When Dad was about 74 years old, and I was 42, he finally told us a terrible story he had hidden for years. Talk about a WOW moment, and not one you want to hear. A year later, I decided to tell him all the awful things I had done. We sat in his old pick-up truck and cried like men. I can’t imagine a closer father-son relationship than we had for the next 21 years until he died. Isn’t it sad how long it takes most of us to get honest? How much life we miss until we do?

Is there something you need to tell someone? It’s not too late to share yourself?

Rising Above The Weather–Bond of Brothers

(an excerpt from Bond of Brothers: Connecting With Other Men Beyond Work, Weather, and Sports)

GIVING AWAY MY DAUGHTER, JENNY, AT her wedding was my wake-up call. If my friends and I were not talking about giving our daughters away, I wondered, what else are men not talking about? The list gets scary. If you think about it, you can learn more about some men by what they do not say than by their words. A veteran network news producer in New York once told me that she worries about her husband and spends much of her time and energy helping him find friends. He just can’t keep the conversations going and isn’t close to anyone. The sad truth about lots of guys is we don’t have close friends and don’t have a clue how to get one. We’re ashamed of the stuff we hide and insecure about who we are. We may have a few guys who will carry our coffin when we die, some weekend beer-drinking buds, a few brothers who pat us on the back in church, but no one we actually talk to, no one who will talk to us about anything important.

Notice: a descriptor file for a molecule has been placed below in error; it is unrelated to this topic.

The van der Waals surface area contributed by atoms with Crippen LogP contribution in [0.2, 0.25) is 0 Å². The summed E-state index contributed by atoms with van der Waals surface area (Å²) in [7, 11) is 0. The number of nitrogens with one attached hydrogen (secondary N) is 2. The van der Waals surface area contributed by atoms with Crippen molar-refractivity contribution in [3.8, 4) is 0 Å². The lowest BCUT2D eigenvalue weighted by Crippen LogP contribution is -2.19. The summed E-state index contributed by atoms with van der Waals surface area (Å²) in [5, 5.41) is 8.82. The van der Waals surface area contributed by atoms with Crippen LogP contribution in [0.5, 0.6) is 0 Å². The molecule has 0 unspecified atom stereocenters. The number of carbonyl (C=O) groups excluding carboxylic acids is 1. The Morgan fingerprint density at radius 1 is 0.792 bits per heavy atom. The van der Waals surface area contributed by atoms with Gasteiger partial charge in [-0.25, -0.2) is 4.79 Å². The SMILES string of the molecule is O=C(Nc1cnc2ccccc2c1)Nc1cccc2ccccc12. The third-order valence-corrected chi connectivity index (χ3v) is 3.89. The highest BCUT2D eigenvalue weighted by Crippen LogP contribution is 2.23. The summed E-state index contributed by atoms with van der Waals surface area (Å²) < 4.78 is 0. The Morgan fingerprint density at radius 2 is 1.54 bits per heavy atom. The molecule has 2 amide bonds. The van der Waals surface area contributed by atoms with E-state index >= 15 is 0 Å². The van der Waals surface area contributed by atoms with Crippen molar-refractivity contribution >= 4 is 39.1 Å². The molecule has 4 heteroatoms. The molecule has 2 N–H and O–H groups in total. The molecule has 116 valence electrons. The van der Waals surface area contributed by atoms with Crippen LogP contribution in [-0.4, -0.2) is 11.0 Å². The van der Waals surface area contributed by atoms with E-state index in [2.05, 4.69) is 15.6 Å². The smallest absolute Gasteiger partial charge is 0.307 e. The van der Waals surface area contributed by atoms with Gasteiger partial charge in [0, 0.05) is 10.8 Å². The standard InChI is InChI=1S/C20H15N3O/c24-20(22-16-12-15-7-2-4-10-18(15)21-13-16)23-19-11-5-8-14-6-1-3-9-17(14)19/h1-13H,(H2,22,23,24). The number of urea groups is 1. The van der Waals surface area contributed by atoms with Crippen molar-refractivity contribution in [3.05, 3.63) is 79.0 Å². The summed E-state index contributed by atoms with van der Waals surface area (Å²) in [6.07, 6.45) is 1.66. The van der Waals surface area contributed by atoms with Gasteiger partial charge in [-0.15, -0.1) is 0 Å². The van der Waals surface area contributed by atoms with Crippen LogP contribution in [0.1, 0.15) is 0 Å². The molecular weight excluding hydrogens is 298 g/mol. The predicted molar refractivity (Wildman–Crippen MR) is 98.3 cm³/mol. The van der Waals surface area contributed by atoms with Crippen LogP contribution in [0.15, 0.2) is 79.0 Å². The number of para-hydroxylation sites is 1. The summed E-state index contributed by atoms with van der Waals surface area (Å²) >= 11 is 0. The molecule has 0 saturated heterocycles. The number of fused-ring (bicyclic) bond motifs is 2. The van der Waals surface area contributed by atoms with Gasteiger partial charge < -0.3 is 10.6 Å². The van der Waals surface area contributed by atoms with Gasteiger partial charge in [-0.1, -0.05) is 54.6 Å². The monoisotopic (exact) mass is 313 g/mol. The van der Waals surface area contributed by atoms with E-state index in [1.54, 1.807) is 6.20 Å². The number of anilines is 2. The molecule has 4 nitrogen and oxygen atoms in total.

Conversations among men often begin and end with, “Can you believe this weather?” “How ’bout them Giants?” and “How’s that job going?” The perfect conversation for men with little to say can be summed up in eight words: “Can you believe the weather at that game?”

If you’re a guy, you know, and I know, it’s time to start a new conversation, one leading to discovery of our identity, renewal of our hearts, and real friendship instead of more shell games where every player loses because there is no goal, no ball, and no team. I once heard a young man at his father’s funeral say the best talks he ever had with his dad were about sports. I wanted to cry his tears for him until he learns to cry.

Yoder, Wes (2010-09-21). Bond of Brothers: Connecting with Other Men Beyond Work, Weather and Sports (pp. 31-32). Zondervan. Kindle Edition.